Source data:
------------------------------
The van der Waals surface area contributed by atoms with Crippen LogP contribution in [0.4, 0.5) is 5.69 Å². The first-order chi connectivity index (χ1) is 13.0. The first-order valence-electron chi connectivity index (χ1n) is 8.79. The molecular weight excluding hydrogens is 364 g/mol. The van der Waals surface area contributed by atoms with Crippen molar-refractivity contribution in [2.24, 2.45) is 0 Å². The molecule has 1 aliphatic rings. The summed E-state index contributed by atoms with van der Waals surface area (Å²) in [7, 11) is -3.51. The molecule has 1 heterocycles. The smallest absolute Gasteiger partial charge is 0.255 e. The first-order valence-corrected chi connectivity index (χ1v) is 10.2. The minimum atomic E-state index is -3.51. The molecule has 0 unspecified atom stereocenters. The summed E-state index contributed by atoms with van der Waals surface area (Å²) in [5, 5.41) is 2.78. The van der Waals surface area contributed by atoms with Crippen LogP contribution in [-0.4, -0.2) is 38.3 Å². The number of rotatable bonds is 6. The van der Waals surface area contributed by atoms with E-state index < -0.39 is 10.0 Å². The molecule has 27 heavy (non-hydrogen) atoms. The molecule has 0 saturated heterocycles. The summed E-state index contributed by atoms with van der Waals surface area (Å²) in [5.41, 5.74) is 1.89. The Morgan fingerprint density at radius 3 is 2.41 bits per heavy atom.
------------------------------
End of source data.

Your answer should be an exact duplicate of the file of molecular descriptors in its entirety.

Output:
The van der Waals surface area contributed by atoms with Crippen LogP contribution in [0.4, 0.5) is 5.69 Å². The first-order chi connectivity index (χ1) is 13.0. The first-order valence-electron chi connectivity index (χ1n) is 8.79. The molecular weight excluding hydrogens is 364 g/mol. The van der Waals surface area contributed by atoms with Crippen molar-refractivity contribution in [2.24, 2.45) is 0 Å². The molecule has 1 aliphatic rings. The summed E-state index contributed by atoms with van der Waals surface area (Å²) in [7, 11) is -3.51. The molecule has 1 heterocycles. The smallest absolute Gasteiger partial charge is 0.255 e. The first-order valence-corrected chi connectivity index (χ1v) is 10.2. The minimum atomic E-state index is -3.51. The molecule has 0 unspecified atom stereocenters. The summed E-state index contributed by atoms with van der Waals surface area (Å²) in [5, 5.41) is 2.78. The van der Waals surface area contributed by atoms with Crippen LogP contribution in [-0.4, -0.2) is 38.3 Å². The number of rotatable bonds is 6. The van der Waals surface area contributed by atoms with E-state index < -0.39 is 10.0 Å². The molecule has 27 heavy (non-hydrogen) atoms. The molecule has 0 saturated heterocycles. The summed E-state index contributed by atoms with van der Waals surface area (Å²) in [5.41, 5.74) is 1.89. The Morgan fingerprint density at radius 3 is 2.41 bits per heavy atom.